Gulf News | April 25, 2013
New Zealand to ratify free trade agreement with the GCC
Two-way trade between two sides stands at around $3.23b
By Saifur Rahman; Associate Editor
Dubai: The New Zealand government is likely to ratify a free trade agreement with the Gulf Cooperation Council (GCC) states within 12 months, a senior official said.
Negotiations on the New Zealand–GCC Free Trade Agreement (FTA) successfully concluded on October 31 in 2011 following six rounds of negotiations.
“We have concluded our negotiations on the free trade agreement with the GCC countries two years ago and expect this to be ratified by our government within the next twelve months,” Steve Jones, Consul General and Trade Commissioner of New Zealand, told Gulf News.
“We are satisfied with the deal being negotiated, and if implemented, the FTA with the GCC will help our gross domestic product (GDP) to grow by up to 1.5 per cent.”
With two-way trade between New Zealand and the GCC standing at around $3.23 billion, the GCC is New Zealand’s seventh largest trading partner. Its exports to the GCC last year reached $1.2 billion (Dh4.4 billion), including $423 million to the UAE, of which nearly 75 per cent was dairy products.
The UAE, which joined the World Trade Organisation in 1996, has bolstered its trade links and interaction with global economies. It has been participating in various trade negotiations and fulfilling many of its obligations.
The UAE is bound by various trade, economic and technical cooperation agreements with 12 countries in Asia, 8 countries in Africa and Europe and two in South America and Australia.
“As part of the GCC’s negotiation team, it is currently holding agreement talks to establish free trade zones with the European Union, Japan, China, India, Pakistan, Turkey, Australia, New Zealand, Korea and the Group of Mercosur which include Brazil, Argentina, Uruguay and Paraguay,” a UAE government spokesperson, said.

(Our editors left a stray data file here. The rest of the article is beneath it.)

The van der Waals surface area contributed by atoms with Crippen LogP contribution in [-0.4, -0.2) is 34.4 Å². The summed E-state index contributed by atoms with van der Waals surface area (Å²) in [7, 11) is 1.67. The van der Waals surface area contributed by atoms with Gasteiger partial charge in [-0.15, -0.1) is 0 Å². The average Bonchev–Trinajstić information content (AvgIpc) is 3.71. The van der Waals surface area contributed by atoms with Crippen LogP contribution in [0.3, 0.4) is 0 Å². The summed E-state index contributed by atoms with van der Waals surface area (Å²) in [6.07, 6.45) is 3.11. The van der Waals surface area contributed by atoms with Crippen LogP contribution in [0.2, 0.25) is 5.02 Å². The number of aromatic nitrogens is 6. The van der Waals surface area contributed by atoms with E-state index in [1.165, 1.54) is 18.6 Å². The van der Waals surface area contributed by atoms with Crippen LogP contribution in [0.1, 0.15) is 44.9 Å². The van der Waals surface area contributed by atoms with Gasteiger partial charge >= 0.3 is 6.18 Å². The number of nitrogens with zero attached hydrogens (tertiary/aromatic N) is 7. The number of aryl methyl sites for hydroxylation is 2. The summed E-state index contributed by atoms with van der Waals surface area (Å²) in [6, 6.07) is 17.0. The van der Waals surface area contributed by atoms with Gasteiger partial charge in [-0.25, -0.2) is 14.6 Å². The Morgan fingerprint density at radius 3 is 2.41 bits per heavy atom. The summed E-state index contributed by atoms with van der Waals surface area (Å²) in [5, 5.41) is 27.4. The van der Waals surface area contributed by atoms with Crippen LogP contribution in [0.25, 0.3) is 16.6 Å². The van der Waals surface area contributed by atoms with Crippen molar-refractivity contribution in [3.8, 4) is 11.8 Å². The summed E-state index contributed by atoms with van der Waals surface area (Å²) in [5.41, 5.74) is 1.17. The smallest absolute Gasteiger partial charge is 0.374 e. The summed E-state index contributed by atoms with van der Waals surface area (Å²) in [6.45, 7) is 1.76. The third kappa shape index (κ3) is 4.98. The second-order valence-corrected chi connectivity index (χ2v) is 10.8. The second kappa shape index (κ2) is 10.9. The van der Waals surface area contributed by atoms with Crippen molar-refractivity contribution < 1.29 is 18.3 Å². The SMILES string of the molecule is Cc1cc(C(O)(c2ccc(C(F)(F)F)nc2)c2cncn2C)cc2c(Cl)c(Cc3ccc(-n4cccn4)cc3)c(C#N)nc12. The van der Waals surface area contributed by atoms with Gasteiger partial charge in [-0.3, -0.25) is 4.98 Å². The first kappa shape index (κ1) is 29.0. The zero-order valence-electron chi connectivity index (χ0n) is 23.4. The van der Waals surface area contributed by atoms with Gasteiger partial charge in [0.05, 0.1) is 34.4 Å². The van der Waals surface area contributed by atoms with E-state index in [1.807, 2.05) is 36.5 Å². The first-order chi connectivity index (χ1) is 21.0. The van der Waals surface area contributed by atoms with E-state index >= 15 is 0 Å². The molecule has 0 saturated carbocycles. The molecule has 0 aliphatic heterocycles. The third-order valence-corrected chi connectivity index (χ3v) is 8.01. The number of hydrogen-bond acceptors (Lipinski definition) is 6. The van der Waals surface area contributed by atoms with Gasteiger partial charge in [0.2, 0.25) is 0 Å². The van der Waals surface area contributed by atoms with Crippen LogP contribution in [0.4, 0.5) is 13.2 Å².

“The UAE has also concluded the negotiations and the signing of free trade agreements with Singapore, European Free Trade Association (EFTA), Switzerland, Norway, Iceland, the Principality of Liechtenstein and New Zealand.”
Jones said, the FTA would help increased flow of goods and services and investment bothways.
Bilateral trade between the UAE and New Zealand last year reached $738 million (Dh2.7 billion). UAE’s exports to New Zealand last year reached $315 million, mostly oil and petrochemical products.
Saudi Arabia is the country’s biggest export market in the GCC, representing 45 per cent of its exports to the six-nation bloc.
New Zealand’s annual exports last year stood at $38.72 billion while its total imports reached $37.88 billion.
Agriculture, farming and tourism are the main contributors to the country’s $114.23 billion GDP. However, as the country’s farmland bank has already been exhausted, it is looking at alternative ways to increase exports.
“One of them is to try and increase productivity per hector taking a value-added approach and buy agricultural farmlands in other countries — which is something that the GCC countries are also looking at,” Jones said.
“This an area where we see a strong potential for partnership where New Zealand could lend expertise and know how in agricultural production to these new farms and help the GCC countries in strengthening food security,” he stressed.